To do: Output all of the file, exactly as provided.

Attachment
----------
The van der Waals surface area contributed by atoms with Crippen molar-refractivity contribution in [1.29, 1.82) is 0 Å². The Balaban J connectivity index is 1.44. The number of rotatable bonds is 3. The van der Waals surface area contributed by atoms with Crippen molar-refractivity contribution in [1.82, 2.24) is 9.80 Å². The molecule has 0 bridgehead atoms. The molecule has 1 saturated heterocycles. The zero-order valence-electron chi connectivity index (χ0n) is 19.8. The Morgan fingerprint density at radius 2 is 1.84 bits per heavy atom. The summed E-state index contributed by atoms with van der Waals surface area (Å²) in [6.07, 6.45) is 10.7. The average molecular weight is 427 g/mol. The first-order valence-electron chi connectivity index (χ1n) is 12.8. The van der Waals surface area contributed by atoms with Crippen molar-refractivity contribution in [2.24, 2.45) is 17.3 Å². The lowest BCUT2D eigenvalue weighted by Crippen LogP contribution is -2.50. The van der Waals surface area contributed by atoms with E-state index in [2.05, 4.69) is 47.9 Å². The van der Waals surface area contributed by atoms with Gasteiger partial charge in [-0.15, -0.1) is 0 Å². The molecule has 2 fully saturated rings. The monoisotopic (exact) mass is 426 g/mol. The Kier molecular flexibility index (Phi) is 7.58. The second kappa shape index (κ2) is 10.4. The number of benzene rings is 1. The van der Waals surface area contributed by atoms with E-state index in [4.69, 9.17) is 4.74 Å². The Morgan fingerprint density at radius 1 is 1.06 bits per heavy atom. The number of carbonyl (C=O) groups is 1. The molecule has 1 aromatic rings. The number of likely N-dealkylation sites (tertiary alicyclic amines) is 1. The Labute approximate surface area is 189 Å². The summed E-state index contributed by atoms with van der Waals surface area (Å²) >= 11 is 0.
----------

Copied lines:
The van der Waals surface area contributed by atoms with Crippen molar-refractivity contribution in [1.29, 1.82) is 0 Å². The Balaban J connectivity index is 1.44. The number of rotatable bonds is 3. The van der Waals surface area contributed by atoms with Crippen molar-refractivity contribution in [1.82, 2.24) is 9.80 Å². The molecule has 0 bridgehead atoms. The molecule has 1 saturated heterocycles. The zero-order valence-electron chi connectivity index (χ0n) is 19.8. The Morgan fingerprint density at radius 2 is 1.84 bits per heavy atom. The summed E-state index contributed by atoms with van der Waals surface area (Å²) in [6.07, 6.45) is 10.7. The average molecular weight is 427 g/mol. The first-order valence-electron chi connectivity index (χ1n) is 12.8. The van der Waals surface area contributed by atoms with Crippen molar-refractivity contribution in [2.24, 2.45) is 17.3 Å². The lowest BCUT2D eigenvalue weighted by Crippen LogP contribution is -2.50. The van der Waals surface area contributed by atoms with E-state index in [2.05, 4.69) is 47.9 Å². The van der Waals surface area contributed by atoms with Gasteiger partial charge in [-0.15, -0.1) is 0 Å². The molecule has 2 fully saturated rings. The monoisotopic (exact) mass is 426 g/mol. The Kier molecular flexibility index (Phi) is 7.58. The second kappa shape index (κ2) is 10.4. The number of benzene rings is 1. The van der Waals surface area contributed by atoms with E-state index in [4.69, 9.17) is 4.74 Å². The Morgan fingerprint density at radius 1 is 1.06 bits per heavy atom. The number of carbonyl (C=O) groups is 1. The molecule has 1 aromatic rings. The number of likely N-dealkylation sites (tertiary alicyclic amines) is 1. The Labute approximate surface area is 189 Å². The summed E-state index contributed by atoms with van der Waals surface area (Å²) >= 11 is 0.